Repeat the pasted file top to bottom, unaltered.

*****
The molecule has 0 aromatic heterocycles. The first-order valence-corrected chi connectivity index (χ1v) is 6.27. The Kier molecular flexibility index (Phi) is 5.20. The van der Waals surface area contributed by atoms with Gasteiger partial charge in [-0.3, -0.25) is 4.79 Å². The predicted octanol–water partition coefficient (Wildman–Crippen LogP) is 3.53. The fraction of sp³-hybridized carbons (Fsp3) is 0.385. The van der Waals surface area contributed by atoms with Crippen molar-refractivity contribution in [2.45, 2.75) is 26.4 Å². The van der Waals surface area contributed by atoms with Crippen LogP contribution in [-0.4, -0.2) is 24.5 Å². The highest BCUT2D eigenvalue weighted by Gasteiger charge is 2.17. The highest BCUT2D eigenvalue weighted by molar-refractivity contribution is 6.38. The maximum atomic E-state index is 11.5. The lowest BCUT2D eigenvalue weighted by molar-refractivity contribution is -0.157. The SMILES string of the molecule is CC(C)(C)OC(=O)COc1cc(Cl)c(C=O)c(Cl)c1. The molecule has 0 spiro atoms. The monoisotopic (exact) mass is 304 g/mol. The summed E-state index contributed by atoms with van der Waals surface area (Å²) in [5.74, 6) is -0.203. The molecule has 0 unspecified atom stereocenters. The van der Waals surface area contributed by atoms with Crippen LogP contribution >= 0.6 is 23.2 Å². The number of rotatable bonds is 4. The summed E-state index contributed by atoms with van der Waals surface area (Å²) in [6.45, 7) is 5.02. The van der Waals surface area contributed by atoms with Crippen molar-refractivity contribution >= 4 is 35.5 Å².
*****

The molecule has 0 aromatic heterocycles. The first-order valence-corrected chi connectivity index (χ1v) is 6.27. The Kier molecular flexibility index (Phi) is 5.20. The van der Waals surface area contributed by atoms with Gasteiger partial charge in [-0.3, -0.25) is 4.79 Å². The predicted octanol–water partition coefficient (Wildman–Crippen LogP) is 3.53. The fraction of sp³-hybridized carbons (Fsp3) is 0.385. The van der Waals surface area contributed by atoms with Crippen molar-refractivity contribution in [2.45, 2.75) is 26.4 Å². The van der Waals surface area contributed by atoms with Crippen LogP contribution in [-0.4, -0.2) is 24.5 Å². The highest BCUT2D eigenvalue weighted by Gasteiger charge is 2.17. The highest BCUT2D eigenvalue weighted by molar-refractivity contribution is 6.38. The maximum atomic E-state index is 11.5. The lowest BCUT2D eigenvalue weighted by molar-refractivity contribution is -0.157. The SMILES string of the molecule is CC(C)(C)OC(=O)COc1cc(Cl)c(C=O)c(Cl)c1. The molecule has 0 spiro atoms. The monoisotopic (exact) mass is 304 g/mol. The summed E-state index contributed by atoms with van der Waals surface area (Å²) in [5.74, 6) is -0.203. The molecule has 0 unspecified atom stereocenters. The van der Waals surface area contributed by atoms with Crippen LogP contribution >= 0.6 is 23.2 Å². The number of rotatable bonds is 4. The summed E-state index contributed by atoms with van der Waals surface area (Å²) in [6.45, 7) is 5.02. The van der Waals surface area contributed by atoms with Crippen molar-refractivity contribution >= 4 is 35.5 Å².